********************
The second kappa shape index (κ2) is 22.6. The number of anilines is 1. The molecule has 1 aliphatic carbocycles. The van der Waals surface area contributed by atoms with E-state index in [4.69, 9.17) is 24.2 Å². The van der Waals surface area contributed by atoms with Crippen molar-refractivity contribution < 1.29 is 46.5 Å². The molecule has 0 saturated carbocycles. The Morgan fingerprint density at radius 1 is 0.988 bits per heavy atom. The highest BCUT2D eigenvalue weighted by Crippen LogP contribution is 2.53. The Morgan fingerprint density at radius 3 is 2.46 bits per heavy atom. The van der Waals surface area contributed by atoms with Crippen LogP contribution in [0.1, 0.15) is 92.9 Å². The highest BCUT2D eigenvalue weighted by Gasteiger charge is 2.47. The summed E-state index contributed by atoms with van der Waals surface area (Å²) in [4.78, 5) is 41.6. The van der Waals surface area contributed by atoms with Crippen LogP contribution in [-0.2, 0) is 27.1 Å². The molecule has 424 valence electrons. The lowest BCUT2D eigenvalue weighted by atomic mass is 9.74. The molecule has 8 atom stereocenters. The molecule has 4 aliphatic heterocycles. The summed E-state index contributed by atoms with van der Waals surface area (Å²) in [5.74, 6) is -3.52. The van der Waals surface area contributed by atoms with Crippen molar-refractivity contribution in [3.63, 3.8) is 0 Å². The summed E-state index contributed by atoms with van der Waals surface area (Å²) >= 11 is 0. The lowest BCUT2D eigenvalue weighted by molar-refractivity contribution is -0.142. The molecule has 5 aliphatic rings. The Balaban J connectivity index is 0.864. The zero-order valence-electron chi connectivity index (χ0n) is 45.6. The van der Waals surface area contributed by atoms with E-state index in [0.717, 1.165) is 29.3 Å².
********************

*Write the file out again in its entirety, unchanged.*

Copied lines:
The second kappa shape index (κ2) is 22.6. The number of anilines is 1. The molecule has 1 aliphatic carbocycles. The van der Waals surface area contributed by atoms with E-state index in [4.69, 9.17) is 24.2 Å². The van der Waals surface area contributed by atoms with Crippen molar-refractivity contribution < 1.29 is 46.5 Å². The molecule has 0 saturated carbocycles. The Morgan fingerprint density at radius 1 is 0.988 bits per heavy atom. The highest BCUT2D eigenvalue weighted by Crippen LogP contribution is 2.53. The Morgan fingerprint density at radius 3 is 2.46 bits per heavy atom. The van der Waals surface area contributed by atoms with Crippen LogP contribution in [0.1, 0.15) is 92.9 Å². The highest BCUT2D eigenvalue weighted by Gasteiger charge is 2.47. The summed E-state index contributed by atoms with van der Waals surface area (Å²) in [4.78, 5) is 41.6. The van der Waals surface area contributed by atoms with Crippen LogP contribution in [-0.2, 0) is 27.1 Å². The molecule has 424 valence electrons. The lowest BCUT2D eigenvalue weighted by atomic mass is 9.74. The molecule has 8 atom stereocenters. The molecule has 4 aliphatic heterocycles. The summed E-state index contributed by atoms with van der Waals surface area (Å²) in [5.74, 6) is -3.52. The van der Waals surface area contributed by atoms with Crippen molar-refractivity contribution in [3.63, 3.8) is 0 Å². The summed E-state index contributed by atoms with van der Waals surface area (Å²) >= 11 is 0. The lowest BCUT2D eigenvalue weighted by molar-refractivity contribution is -0.142. The molecule has 5 aliphatic rings. The Balaban J connectivity index is 0.864. The zero-order valence-electron chi connectivity index (χ0n) is 45.6. The van der Waals surface area contributed by atoms with E-state index in [0.717, 1.165) is 29.3 Å².